Here enters Circe, the granddaughter of four Titans, niece to the moon and sunrise, blessed by the golden rays of her father, but lacking all the enticements and goddess-given beauties of her nymph mother. Yes, according to myth, when Circe was born she was not what was expected. Instead of being attractive with willowy limbs and a melodic voice, like the other nymphs, Circe lacked all the usual charms of a seductress. Instead, she was short, dark, and sounded like a squawking bird. This is where her name stems from, specifically the Latinized form of Greek Κιρκη (Kirke), which possibly meant “bird”.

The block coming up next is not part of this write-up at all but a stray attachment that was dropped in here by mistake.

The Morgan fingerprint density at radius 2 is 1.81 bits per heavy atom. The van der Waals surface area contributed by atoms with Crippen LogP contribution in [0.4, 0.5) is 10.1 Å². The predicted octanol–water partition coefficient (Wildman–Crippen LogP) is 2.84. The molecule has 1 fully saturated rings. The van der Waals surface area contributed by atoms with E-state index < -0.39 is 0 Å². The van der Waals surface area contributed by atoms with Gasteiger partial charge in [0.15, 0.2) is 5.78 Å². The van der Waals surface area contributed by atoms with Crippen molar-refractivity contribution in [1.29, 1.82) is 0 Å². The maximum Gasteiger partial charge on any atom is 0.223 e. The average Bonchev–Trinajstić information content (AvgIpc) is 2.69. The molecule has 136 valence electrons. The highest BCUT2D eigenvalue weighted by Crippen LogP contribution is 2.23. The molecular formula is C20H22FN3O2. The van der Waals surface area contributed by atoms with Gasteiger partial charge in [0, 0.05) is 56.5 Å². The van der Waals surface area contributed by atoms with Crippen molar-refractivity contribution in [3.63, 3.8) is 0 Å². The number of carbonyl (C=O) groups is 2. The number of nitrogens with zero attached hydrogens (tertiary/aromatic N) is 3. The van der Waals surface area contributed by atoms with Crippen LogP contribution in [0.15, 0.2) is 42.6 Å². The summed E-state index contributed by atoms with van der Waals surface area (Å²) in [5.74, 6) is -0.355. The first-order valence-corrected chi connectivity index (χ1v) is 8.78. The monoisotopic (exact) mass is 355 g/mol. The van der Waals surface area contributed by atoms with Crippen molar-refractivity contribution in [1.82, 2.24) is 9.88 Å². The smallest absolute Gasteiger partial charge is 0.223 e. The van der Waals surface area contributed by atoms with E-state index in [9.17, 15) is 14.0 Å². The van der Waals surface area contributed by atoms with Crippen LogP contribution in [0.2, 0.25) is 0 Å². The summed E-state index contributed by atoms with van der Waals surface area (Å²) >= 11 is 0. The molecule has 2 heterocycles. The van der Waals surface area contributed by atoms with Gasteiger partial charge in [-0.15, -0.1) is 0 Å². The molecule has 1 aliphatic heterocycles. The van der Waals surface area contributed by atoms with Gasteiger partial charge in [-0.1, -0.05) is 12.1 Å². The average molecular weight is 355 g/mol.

The making of a witch
Growing up, Circe was all too aware of her shortcomings. Unlike her sister Pasiphae, she would not be married off to a mortal to rule over humans and bear mythological beasties (see my previous article on the Minotaur). Also, unlike her brothers Aeëtes and Perses, she was denied a kingdom of her own. So, she stayed with the throng of Titans and Olympians and kept to herself.
Waterhouse sketch of Circe

John William Waterhouse’s Sketch of Circe (c. 1911–1914)

It was during this isolation that her gifts were developed and honed. Whether it was due in part to her maternal parentage, or whether it was her fate, Circe’s magical abilities manifested into both potion making and spell casting. Circe quickly gained a reputation for trickery, being ill tempered, and adept at casting spells on those who ridiculed and mocked her. Would-be lovers who spurned her, or essentially anyone who showed her any disrespect would find themselves transformed into an animal without the slightest effort on her behalf.